Marc Bennett, M.A., president and CEO of HealthInsight, said many practices will need technology infrastructure that lets them manage their entire patient population if they decide to transition to a PCMH, an accountable care organization or an advanced practice.

Giving individuals easy access to their own health records is still a long-range goal.

"If patients were able to get their data in real time in a detailed electronic format and allow a designated third party to collect it on their behalf, we would have the problem solved," said David Brailer, M.D., Ph.D, the nation's first director of the Office of the National Coordinator for Health Information Technology (ONC). "This is not a patient-centered (Health Insurance Portability and Accountability Act) environment and until it is, the world we live in will be technically capable but perhaps not really used."

"Capturing the Whole Picture" Is Key

Panelist Karen DeSalvo, M.D., M.P.H., current ONC director and HHS acting assistant secretary for health, said the department recognizes that there is a growing "digital divide" as smaller and rural practices have fallen behind in using EHRs to their full potential.

Many EHR goals are being met, said DeSalvo, but the records are not "capturing the whole picture" including behavioral health aspects and long-term, post-acute care needs.

Robert Wah, M.D., president of the AMA, recommended restoring EHRs to their original function as a patient record.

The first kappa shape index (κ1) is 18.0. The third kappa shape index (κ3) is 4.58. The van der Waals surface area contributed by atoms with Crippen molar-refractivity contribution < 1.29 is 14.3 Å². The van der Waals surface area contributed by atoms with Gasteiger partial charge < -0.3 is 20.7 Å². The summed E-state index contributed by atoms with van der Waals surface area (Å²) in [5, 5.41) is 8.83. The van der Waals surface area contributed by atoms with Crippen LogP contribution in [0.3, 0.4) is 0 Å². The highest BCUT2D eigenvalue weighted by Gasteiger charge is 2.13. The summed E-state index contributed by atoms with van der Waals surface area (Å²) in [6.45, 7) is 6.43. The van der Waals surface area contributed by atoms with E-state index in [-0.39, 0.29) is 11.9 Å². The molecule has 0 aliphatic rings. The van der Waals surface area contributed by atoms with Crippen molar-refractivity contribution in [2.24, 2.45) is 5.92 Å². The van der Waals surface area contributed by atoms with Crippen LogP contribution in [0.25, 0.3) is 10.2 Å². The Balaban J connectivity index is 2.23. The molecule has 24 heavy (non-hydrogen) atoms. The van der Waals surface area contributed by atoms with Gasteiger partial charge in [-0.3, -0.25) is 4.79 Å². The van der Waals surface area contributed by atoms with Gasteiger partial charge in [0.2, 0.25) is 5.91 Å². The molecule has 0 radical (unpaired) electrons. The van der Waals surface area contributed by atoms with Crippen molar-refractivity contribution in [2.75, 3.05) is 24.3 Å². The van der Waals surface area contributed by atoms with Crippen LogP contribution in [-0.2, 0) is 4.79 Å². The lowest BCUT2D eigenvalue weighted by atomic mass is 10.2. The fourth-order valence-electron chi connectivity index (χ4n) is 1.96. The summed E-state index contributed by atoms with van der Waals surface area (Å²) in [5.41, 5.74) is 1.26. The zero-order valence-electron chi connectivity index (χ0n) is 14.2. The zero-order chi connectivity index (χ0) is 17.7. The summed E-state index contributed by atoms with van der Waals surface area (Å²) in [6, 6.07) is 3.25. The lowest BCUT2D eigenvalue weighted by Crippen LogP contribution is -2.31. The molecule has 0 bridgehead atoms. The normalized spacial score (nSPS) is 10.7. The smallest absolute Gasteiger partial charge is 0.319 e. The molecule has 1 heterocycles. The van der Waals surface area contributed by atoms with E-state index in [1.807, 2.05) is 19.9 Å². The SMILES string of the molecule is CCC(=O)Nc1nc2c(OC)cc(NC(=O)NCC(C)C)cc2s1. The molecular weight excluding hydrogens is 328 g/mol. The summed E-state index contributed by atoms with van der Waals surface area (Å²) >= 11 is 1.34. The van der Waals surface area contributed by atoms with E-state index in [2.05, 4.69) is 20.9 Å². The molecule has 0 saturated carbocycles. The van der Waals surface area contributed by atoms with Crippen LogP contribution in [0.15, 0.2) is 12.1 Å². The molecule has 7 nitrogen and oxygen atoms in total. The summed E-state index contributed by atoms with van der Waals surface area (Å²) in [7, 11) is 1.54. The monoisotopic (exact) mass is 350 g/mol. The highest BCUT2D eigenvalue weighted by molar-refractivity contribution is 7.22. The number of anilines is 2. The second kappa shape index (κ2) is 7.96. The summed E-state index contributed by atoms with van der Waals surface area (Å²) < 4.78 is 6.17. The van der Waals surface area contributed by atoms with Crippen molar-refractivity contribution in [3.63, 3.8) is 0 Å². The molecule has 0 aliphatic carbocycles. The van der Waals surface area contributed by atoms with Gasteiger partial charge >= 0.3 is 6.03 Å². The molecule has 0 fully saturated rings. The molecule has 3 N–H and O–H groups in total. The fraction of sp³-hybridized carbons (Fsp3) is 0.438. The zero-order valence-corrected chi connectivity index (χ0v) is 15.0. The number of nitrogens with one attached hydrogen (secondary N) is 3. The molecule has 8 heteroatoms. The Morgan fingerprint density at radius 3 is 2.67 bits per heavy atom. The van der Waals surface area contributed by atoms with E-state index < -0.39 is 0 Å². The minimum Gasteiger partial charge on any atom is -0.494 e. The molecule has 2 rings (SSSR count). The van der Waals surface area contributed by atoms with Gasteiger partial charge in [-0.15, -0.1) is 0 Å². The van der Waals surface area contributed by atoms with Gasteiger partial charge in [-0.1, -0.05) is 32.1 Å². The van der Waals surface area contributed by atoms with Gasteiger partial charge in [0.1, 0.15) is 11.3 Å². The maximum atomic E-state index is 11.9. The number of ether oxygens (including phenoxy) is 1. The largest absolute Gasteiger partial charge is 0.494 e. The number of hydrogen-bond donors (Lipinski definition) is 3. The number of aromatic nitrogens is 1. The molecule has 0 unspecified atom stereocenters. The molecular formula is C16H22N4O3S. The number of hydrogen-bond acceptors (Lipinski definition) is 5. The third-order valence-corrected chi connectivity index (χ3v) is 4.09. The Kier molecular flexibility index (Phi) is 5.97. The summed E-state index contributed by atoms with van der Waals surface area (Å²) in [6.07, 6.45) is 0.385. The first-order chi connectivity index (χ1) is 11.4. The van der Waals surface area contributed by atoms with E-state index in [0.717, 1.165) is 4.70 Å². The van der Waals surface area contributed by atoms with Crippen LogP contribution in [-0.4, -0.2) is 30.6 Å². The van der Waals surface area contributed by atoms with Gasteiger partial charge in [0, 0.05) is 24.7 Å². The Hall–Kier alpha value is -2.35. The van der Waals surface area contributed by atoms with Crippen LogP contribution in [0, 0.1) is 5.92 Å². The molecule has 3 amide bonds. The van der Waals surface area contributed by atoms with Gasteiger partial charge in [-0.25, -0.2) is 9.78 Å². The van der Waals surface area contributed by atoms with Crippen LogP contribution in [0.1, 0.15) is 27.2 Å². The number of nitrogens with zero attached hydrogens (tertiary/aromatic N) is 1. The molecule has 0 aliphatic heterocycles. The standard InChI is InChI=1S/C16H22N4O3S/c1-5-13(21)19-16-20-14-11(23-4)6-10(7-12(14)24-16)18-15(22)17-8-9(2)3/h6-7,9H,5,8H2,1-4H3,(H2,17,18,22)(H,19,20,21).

"It became not just a medical record to record clinical findings but a vehicle for regulatory compliance, financial billing and strategic planning," he said. "All these other jobs were put on the electronic health record. One of the frustrations for physicians is that we are expected to feed that system with a lot more than just clinical data."

Wah said interoperability is hampered by vendor competition.

"We're kind of like where the telephone companies were when cell phones came out," Wah said. "AT&T could not call Sprint. Interoperability was not seen as the first priority. We have to stop trying to build the biggest network."

Farzad Mostashari, M.D., CEO of Aledade and a past ONC director, noted that incentives are available for physicians to share data, but not for vendors.

Panelists' Concerns Mirror Wergin Testimony

In his Senate testimony about EHRs, Wergin outlined many concerns that primary care physicians encounter with electronic records, including burdensome documentation requirements.

"The current standards are time-consuming, lead to bloated medical records which emphasize billing information rather than helpful and important clinical data," he said.

Nevertheless, the capability of EHRs can be utilized in the right setting, Wergin said.

Citing recent research findings, he said that overall quality improvement in PCMH practices with an EHR was 7 percent higher than in paper-based practices and 6 percent higher than in non-PCMH practices with an EHR.

"EHRs could improve care coordination between primary care physicians and subspecialists, hospitals, pharmacies, labs and state health departments -- but this is not possible now in any meaningful way," Wergin testified.